Here is this week’s print column from May 21.
Absent from the television schedule this Memorial Day weekend is “All Quiet on the Western Front,” a 1930 classic that demonstrates the foolishness of war.
An adaptation of Erich Maria Remarque’s novel of the same name, the movie follows a group of German schoolboys from the classroom to the battlefields of World War I. It begins with a military parade of German soldiers framed by the windows of a classroom, where a propagandistic teacher drills his students on their patriotic duty: To fight, and possibly die, for the glory of the Fatherland.
“Personal ambition must be thrown aside in the one great sacrifice for our country,” the teacher asserts. “Here is a glorious beginning to your lives. The field of honor calls you.”
Caught up by their teacher’s fervor, the young men agree to enlist, and are soon off to learn obedience from their town’s ex-mailman-turned-sadist Himmelstoss, a drill sergeant whose unkindly lash anticipates a long line of cinema sadists.
The young men soon learn the difference between war as extolled by their teacher and the reality of life — and death — on the front lines. The battle scenes are remarkable for a first-person, you-are-there quality, filled with smoke and confusion. At one point, two severed hands dangle from barbed wire above the trenches, underscoring the price of war more concisely and poignantly than all the special effects and bombast of Steven Spielberg’s celebrated “Saving Private Ryan.”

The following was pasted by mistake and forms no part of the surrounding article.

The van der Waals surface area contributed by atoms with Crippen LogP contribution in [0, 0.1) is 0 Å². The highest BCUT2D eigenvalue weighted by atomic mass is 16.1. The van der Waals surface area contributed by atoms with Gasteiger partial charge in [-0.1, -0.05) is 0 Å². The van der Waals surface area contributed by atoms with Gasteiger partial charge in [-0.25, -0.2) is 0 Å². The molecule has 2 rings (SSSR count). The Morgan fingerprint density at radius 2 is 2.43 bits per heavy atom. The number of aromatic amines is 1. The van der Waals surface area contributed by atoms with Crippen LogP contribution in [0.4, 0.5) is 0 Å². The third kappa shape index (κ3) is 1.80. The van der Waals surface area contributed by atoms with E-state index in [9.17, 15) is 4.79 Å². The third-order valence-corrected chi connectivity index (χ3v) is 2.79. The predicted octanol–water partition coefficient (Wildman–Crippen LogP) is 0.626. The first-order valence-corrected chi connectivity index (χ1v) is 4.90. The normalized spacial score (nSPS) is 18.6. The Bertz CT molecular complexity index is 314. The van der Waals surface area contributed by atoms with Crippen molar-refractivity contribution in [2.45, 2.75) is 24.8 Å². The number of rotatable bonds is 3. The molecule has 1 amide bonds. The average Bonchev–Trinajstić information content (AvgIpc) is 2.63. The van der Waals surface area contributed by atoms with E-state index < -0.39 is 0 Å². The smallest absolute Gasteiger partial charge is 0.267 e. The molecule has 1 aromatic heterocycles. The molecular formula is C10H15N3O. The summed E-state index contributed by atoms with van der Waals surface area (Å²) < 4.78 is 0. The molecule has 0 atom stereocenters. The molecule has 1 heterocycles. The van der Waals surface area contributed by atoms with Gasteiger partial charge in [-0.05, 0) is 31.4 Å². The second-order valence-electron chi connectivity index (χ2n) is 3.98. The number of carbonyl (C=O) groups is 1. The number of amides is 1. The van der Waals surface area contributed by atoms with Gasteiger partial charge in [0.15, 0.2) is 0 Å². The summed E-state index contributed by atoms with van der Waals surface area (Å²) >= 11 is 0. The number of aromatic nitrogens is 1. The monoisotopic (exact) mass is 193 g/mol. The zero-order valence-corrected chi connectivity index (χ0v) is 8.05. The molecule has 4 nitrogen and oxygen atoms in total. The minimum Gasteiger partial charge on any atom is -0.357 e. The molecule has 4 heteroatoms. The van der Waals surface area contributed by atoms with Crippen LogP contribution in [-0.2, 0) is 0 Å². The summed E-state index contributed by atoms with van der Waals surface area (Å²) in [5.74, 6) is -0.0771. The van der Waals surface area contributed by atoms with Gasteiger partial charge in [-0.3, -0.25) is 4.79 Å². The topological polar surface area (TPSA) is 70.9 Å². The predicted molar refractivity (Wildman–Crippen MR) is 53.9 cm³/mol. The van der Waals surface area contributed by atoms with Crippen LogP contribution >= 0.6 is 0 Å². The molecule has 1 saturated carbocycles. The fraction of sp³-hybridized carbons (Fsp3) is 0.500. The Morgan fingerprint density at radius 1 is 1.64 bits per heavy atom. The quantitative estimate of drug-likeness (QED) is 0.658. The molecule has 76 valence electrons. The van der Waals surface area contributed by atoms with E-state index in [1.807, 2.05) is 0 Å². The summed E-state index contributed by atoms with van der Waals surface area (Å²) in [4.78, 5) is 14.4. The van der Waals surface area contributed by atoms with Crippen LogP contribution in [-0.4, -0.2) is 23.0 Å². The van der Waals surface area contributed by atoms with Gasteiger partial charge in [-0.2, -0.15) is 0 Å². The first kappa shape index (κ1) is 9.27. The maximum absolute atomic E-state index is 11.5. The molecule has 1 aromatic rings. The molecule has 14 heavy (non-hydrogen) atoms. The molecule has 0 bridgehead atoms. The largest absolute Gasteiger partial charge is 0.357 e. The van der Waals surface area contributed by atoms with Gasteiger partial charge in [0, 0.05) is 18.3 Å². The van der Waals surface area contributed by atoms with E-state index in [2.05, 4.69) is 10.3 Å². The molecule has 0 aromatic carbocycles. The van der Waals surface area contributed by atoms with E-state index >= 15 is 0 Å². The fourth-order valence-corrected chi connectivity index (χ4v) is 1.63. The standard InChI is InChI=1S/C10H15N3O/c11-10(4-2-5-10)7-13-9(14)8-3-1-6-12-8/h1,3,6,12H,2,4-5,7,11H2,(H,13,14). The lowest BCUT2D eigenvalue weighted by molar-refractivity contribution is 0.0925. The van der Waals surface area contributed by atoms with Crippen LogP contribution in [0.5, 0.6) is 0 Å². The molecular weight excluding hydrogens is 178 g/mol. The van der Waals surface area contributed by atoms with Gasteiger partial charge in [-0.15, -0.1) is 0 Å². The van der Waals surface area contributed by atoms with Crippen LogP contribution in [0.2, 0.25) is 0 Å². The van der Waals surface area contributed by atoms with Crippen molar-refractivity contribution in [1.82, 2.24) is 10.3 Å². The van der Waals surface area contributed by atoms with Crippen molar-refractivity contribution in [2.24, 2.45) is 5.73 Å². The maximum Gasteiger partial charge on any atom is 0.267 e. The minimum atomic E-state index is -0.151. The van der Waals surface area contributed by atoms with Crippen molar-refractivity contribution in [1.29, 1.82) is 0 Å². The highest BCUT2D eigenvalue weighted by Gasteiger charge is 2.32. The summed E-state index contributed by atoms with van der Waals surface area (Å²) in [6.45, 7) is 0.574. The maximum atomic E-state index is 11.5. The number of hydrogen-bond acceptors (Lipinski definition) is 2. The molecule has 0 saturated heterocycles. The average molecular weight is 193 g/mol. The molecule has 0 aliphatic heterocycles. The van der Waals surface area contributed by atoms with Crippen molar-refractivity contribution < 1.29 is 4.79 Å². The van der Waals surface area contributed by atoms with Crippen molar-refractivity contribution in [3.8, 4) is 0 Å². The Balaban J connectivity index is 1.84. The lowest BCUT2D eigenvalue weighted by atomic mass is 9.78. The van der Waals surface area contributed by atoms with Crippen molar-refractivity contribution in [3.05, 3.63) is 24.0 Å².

“All Quiet” is filled with one unexpectedly modern scene after another. Not only has it served as a template for later war films, but also it foreshadows real-life events that we consider the exclusive province of more “modern” wars.
Take, for instance, young Paul Baumer (Lew Ayres), who returns to his hometown on leave, just as displaced, lost and fidgety as any Vietnam vet decades later. He can’t reconnect with his mother on her sick bed, who makes him promise to take a less dangerous job when he returns to the front, or his backslapping father and armchair warrior cronies in a tavern, toasting soldiers and debating military strategy over their lager.
The most powerful scene occurs when Baumer returns to the classroom to discover his former teacher still whipping students into enlistment frenzy. The instructor urges Baumer to share “some deed of heroism, some touch of nobility” with the class.
Paul’s response: “It’s dirty and painful to die for your country. When it comes to dying for your country, it’s better not to die at all. There are millions out there dying for their country, and what good is it?”
Those who see “All Quiet on the Western Front” as reflecting only the German experience miss the point. The soldiers are not solely German; they are universal. The persuasive techniques used to drum up recruits aren’t a phenomenon unique to that country; we’ve seen them here, as well, from the demonizing of the Japanese in World War II to the branding of every Muslim as a terrorist today.
Time magazine recently reported that the number of Army recruiters who commit suicide is three times the overall Army rate. While one must be careful not to draw a casual connection, it’s hard not to consider the stress that comes from enticing young people to enlist voluntarily in two conflicts — Iraq and Afghanistan — that have claimed thousands of lives.
Extolling the virtues of an anti-war film before a holiday meant to honor the sacrifices of men and women who died in military service may seem anti-American, but it is not. The greatest way to honor the war dead is by advocating that nobody else die in war.
Or as a youthful character in “All Quiet on the Western Front” puts it: “Whenever there’s a big war coming on, you should rope off a big field … and, on the big day, you should take all the kings and their cabinets and their generals, put them in the center dressed in their underpants and let them fight it out with clubs.
“The best country wins.”